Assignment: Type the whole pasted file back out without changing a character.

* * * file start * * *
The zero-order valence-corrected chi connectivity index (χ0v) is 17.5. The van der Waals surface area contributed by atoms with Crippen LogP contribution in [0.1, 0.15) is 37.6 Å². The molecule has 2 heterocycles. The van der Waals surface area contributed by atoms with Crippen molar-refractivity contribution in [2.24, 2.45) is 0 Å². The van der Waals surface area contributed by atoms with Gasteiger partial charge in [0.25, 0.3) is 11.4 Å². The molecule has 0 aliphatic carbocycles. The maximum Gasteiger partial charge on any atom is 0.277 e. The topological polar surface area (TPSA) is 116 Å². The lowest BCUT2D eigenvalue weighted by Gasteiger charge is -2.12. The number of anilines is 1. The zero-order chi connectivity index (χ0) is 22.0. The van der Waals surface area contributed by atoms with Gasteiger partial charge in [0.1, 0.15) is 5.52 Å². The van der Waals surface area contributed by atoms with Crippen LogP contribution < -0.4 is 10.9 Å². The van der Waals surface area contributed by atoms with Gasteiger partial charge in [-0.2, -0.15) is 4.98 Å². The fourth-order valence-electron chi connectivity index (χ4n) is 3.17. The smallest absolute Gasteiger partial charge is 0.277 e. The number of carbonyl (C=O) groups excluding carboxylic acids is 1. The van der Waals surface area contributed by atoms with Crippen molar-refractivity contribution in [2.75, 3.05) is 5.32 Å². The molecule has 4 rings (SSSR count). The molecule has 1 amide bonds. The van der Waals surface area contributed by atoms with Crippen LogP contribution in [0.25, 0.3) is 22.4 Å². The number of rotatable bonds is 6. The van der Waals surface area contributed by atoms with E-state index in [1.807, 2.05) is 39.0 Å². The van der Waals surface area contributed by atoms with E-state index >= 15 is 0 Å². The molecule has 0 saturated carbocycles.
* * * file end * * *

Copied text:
The zero-order valence-corrected chi connectivity index (χ0v) is 17.5. The van der Waals surface area contributed by atoms with Crippen LogP contribution in [0.1, 0.15) is 37.6 Å². The molecule has 2 heterocycles. The van der Waals surface area contributed by atoms with Crippen molar-refractivity contribution in [2.24, 2.45) is 0 Å². The van der Waals surface area contributed by atoms with Gasteiger partial charge in [0.25, 0.3) is 11.4 Å². The molecule has 0 aliphatic carbocycles. The maximum Gasteiger partial charge on any atom is 0.277 e. The topological polar surface area (TPSA) is 116 Å². The lowest BCUT2D eigenvalue weighted by Gasteiger charge is -2.12. The number of anilines is 1. The zero-order chi connectivity index (χ0) is 22.0. The van der Waals surface area contributed by atoms with Gasteiger partial charge in [0.1, 0.15) is 5.52 Å². The van der Waals surface area contributed by atoms with Crippen LogP contribution < -0.4 is 10.9 Å². The van der Waals surface area contributed by atoms with Gasteiger partial charge in [-0.2, -0.15) is 4.98 Å². The fourth-order valence-electron chi connectivity index (χ4n) is 3.17. The smallest absolute Gasteiger partial charge is 0.277 e. The number of carbonyl (C=O) groups excluding carboxylic acids is 1. The van der Waals surface area contributed by atoms with Crippen molar-refractivity contribution in [2.75, 3.05) is 5.32 Å². The molecule has 4 rings (SSSR count). The molecule has 1 amide bonds. The van der Waals surface area contributed by atoms with Crippen LogP contribution in [0.25, 0.3) is 22.4 Å². The number of rotatable bonds is 6. The van der Waals surface area contributed by atoms with E-state index in [1.807, 2.05) is 39.0 Å². The van der Waals surface area contributed by atoms with E-state index >= 15 is 0 Å². The molecule has 0 saturated carbocycles.